To find out how we should be treating those in need, look to My Brother’s Keeper in Easton, Massachusetts. Our son Josh, who we are very proud of, works for the Keeper.

Their mission is “To bring the Love and Hope of Jesus Christ to those we serve.” More than 25 years ago, Jim and Terry Orcutt started this project in their garage, and they are still involved, helping in every way possible.

From the beginning, Jim and Terry delivered whatever people needed, with no questions asked. That’s right. They do not ask questions. They just deliver what is requested and needed.

Last year they made 9,000 deliveries helping more than 36,000 children and parents, all of it funded with private donations. “We carry furniture, food, and Christmas gifts to those in need but the greatest gift we deliver is a crucifix,” notes the Keeper. “It is the visible sign of God’s enduring, unconditional love for us all.”

Don’t I wish we Mainers could embrace this concept and create a Maine Keeper program. The program runs on volunteers, including more than 1,300 students from 100 schools at their Easton and Dartmouth locations each year.

Linda and I love volunteering at the Keeper every Christmas. The wish lists are so modest, but the Keeper makes sure kids get lots of gifts, including bikes, and always have gifts for the parents as well. Going around the building, gathering up the gifts which we wrap, and then going out on deliveries, is what Christmas is all about.


Linda and I participated a month ago in the Keeper’s annual fundraiser, the Family Walk. It’s lots of fun, with a 3½-mile walk, lots of games and rides for kids, a great lunch, live music, and yes, tons of money is donated — more than $200,000 this year!

The handout at the walk included this thoughtful prayer: “Lord, when I have food, help me remember the hungry; When I lie in bed, help me remember those who sleep on the floor; When I have a warm home, help me remember the homeless; When I have work, help me remember those without jobs; When I experience the joy of giving to my children, help me remember the agony of those who must watch their children go without. By remembering, help me destroy my indifference and arouse my compassion. Make me concerned enough to act in your name, to help those who cry out to you for that which I so often take for granted.”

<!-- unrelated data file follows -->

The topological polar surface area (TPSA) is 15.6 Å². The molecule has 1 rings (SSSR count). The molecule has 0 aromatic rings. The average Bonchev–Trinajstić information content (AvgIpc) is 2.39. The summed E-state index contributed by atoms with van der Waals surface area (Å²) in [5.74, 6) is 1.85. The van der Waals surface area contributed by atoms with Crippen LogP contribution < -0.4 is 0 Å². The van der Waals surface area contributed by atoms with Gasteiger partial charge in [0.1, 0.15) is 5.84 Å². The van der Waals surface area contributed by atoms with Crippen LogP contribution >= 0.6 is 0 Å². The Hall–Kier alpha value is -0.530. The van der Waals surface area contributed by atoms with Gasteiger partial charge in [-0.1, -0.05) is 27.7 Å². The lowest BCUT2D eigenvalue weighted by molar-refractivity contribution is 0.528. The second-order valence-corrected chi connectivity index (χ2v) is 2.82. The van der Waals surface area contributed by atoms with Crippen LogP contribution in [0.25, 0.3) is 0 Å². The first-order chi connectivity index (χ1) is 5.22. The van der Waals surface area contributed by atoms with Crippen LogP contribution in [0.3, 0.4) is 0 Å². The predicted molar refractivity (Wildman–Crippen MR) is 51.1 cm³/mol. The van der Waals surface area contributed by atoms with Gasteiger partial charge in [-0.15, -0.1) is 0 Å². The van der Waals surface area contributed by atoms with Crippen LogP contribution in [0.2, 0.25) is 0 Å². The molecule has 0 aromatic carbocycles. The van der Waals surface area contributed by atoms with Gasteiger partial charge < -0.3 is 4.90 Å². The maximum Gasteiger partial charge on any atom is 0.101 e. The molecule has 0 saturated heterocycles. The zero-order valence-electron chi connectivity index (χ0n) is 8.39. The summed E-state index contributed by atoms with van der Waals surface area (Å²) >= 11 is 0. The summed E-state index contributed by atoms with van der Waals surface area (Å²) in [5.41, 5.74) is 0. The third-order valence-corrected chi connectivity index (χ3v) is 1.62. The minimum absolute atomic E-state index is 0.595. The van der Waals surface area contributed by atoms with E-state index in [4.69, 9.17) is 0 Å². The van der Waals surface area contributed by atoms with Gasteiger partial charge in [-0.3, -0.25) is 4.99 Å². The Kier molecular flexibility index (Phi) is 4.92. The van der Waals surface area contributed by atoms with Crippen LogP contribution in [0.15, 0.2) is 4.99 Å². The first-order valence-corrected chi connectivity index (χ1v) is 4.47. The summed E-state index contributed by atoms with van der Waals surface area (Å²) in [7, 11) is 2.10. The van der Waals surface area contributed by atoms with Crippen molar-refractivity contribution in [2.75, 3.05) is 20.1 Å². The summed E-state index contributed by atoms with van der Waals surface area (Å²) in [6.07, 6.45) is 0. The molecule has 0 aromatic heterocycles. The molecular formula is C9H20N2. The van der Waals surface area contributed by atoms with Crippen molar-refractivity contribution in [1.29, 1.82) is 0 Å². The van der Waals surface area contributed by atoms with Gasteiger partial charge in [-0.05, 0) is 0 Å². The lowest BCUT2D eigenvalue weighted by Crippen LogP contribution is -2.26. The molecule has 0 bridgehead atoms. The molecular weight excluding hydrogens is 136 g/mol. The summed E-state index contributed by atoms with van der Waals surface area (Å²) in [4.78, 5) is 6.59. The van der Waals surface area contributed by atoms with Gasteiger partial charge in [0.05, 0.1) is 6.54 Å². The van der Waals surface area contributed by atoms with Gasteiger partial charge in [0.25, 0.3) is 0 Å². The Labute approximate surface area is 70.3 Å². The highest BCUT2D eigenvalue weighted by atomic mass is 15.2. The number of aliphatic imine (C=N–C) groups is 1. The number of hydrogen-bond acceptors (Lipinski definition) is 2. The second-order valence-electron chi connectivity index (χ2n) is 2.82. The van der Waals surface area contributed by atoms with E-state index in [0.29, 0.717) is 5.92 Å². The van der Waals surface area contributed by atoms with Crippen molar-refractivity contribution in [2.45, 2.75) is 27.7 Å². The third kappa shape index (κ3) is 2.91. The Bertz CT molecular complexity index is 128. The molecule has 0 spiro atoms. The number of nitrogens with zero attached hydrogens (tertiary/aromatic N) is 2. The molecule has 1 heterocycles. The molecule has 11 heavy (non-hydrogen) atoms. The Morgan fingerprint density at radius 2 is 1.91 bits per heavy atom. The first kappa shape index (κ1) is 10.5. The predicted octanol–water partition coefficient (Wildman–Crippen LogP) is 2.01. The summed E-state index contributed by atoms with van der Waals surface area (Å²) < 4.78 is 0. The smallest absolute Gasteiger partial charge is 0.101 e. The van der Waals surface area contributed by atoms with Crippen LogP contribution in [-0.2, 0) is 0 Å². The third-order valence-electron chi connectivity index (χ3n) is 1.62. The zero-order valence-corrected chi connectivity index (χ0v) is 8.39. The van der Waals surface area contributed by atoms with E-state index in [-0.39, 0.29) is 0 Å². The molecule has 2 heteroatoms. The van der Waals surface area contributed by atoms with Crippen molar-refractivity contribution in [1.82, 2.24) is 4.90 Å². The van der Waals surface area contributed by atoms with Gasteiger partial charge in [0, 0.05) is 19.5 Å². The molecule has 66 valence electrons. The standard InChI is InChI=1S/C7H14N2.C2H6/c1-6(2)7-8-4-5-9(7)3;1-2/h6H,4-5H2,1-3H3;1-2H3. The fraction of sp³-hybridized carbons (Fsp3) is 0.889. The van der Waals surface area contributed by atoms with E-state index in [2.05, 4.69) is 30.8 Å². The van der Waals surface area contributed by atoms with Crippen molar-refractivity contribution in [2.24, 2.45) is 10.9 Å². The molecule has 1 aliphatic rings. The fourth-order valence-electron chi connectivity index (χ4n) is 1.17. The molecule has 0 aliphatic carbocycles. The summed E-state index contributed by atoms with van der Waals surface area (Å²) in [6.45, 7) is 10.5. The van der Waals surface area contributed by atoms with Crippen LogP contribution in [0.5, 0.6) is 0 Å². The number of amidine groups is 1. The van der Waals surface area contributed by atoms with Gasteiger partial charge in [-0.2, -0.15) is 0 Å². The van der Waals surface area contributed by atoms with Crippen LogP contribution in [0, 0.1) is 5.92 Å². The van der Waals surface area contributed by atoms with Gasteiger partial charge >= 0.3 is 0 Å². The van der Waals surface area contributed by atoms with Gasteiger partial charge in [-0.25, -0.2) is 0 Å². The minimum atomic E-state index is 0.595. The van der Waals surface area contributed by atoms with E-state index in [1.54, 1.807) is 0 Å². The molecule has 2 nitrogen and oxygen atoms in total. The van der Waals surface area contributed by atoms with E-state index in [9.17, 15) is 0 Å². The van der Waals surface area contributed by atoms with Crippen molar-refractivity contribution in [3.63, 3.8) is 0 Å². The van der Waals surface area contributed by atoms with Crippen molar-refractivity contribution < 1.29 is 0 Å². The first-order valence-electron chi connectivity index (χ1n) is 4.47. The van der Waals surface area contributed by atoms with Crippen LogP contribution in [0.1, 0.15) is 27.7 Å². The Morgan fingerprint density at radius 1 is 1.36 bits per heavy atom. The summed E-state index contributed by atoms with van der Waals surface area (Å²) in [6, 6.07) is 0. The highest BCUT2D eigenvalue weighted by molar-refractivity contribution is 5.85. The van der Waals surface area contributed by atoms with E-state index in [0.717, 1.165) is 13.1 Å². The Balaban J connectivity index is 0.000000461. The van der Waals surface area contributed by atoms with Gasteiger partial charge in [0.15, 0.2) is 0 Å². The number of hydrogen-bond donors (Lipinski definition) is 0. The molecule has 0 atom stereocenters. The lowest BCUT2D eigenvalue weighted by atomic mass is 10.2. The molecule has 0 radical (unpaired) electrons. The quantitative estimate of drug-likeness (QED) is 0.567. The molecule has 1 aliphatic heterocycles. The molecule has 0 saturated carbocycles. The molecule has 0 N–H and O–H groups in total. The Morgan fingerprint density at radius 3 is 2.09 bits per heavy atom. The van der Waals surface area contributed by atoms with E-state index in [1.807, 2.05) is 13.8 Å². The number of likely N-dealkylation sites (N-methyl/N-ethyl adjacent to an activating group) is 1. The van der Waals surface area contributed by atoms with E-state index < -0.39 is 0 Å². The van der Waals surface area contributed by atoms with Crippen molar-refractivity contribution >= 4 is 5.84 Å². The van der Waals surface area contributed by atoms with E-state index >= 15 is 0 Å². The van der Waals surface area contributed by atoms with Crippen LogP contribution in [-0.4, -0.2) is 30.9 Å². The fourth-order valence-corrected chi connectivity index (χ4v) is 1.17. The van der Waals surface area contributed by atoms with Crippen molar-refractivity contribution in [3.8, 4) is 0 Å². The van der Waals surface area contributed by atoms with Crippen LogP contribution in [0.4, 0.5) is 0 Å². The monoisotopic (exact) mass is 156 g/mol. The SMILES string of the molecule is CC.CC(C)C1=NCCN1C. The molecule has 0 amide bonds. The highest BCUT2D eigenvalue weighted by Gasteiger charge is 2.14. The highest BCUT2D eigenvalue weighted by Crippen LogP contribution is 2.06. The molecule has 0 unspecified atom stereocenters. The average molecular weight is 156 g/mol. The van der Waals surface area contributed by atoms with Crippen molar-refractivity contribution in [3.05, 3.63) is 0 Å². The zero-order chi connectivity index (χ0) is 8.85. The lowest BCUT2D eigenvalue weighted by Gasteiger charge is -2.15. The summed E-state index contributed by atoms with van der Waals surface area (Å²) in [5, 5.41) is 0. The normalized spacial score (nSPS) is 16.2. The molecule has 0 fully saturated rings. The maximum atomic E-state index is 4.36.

Josh is in charge at the new Dartmouth facility and has been working for four years to construct a new 23,000-square-foot building which will be completed this fall. In a speech to the large crowd at the Family Walk, Josh noted that at the Dartmouth location “for the first time, families sleeping on the floor in Fall River, New Bedford, and surrounding communities have a resource to turn to for help with furniture. The need has proven to be great, but God has sent many hearts and hands to take part.

“We’ve welcomed over 2,000 volunteers since we opened,” Josh reported, “an amazing two-thirds of which are students from area schools.” The Dartmouth facility will double the Keeper’s storage capacity and triple the number of deliveries in the next two years.

Josh emphasized that the Family Walk event is “a celebration of us as a community.” And he closed his speech with this story.

“The work we’re doing together makes a tremendous difference, because the need out there is so great. I think of a woman I delivered to several weeks ago in Fall River. Her name is Rosa and she is 76 years old. Rosa called us after being evicted from her apartment of 10 years. Her landlord had been foreclosed on and the tenants were only given an hour to gather their belongings.


“Rosa wasn’t even home at the time, so this grandmother, in failing health, found herself starting over at the age of 76 with only the clothes on her back. The day of delivery, Rosa understandably seemed disoriented by all that had happened in her life but as we carried furnishings for every room of her small apartment she began to smile.

“Rosa doesn’t speak much English so her daughter was there to translate for us as we presented the gift of a crucifix. With tears in her eyes Rosa brought it to her lips and began to kiss it. No language barrier in that moment, right?

“The furniture and volunteers for Rosa’s delivery happened to leave from the Dartmouth building. But that furniture, those box spring foundations, the personally selected household items, all could have been lovingly prepared by any one of us here today. It does not matter which building we leave from, as long as we give that crucifix at the end. As long as we are serving in God’s name. We are one community, with one mission.

“A tightly connected family, that God uses to help answer the prayers of 36,000 children and adults each year. This is our great privilege and we have much to celebrate together today,” Josh concluded. Indeed, they did.

George Smith is a writer and TV talk show host. He can be reached at 34 Blake Hill Road, Mount Vernon 04352, or [email protected] Read more of Smith’s writings at

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